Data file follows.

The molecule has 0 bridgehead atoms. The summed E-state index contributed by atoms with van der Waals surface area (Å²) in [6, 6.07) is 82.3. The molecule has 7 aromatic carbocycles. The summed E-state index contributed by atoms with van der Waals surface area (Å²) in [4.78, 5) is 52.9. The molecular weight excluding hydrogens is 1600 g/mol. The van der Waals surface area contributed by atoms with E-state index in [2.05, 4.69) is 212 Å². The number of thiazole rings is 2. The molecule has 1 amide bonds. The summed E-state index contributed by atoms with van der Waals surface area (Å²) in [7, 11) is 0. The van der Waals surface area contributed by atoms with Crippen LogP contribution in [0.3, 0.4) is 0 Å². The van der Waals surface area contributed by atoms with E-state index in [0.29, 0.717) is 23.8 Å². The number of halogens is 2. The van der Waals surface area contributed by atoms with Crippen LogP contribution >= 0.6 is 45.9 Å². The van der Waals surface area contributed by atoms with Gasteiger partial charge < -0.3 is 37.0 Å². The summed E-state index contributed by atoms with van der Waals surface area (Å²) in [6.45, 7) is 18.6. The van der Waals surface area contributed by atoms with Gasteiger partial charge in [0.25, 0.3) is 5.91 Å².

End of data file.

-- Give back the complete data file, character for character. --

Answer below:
The molecule has 0 bridgehead atoms. The summed E-state index contributed by atoms with van der Waals surface area (Å²) in [6, 6.07) is 82.3. The molecule has 7 aromatic carbocycles. The summed E-state index contributed by atoms with van der Waals surface area (Å²) in [4.78, 5) is 52.9. The molecular weight excluding hydrogens is 1600 g/mol. The van der Waals surface area contributed by atoms with E-state index in [2.05, 4.69) is 212 Å². The number of thiazole rings is 2. The molecule has 1 amide bonds. The summed E-state index contributed by atoms with van der Waals surface area (Å²) in [7, 11) is 0. The van der Waals surface area contributed by atoms with Crippen LogP contribution in [0.3, 0.4) is 0 Å². The van der Waals surface area contributed by atoms with E-state index in [0.29, 0.717) is 23.8 Å². The number of halogens is 2. The van der Waals surface area contributed by atoms with Crippen LogP contribution >= 0.6 is 45.9 Å². The van der Waals surface area contributed by atoms with Gasteiger partial charge < -0.3 is 37.0 Å². The summed E-state index contributed by atoms with van der Waals surface area (Å²) in [6.45, 7) is 18.6. The van der Waals surface area contributed by atoms with Gasteiger partial charge in [0.25, 0.3) is 5.91 Å².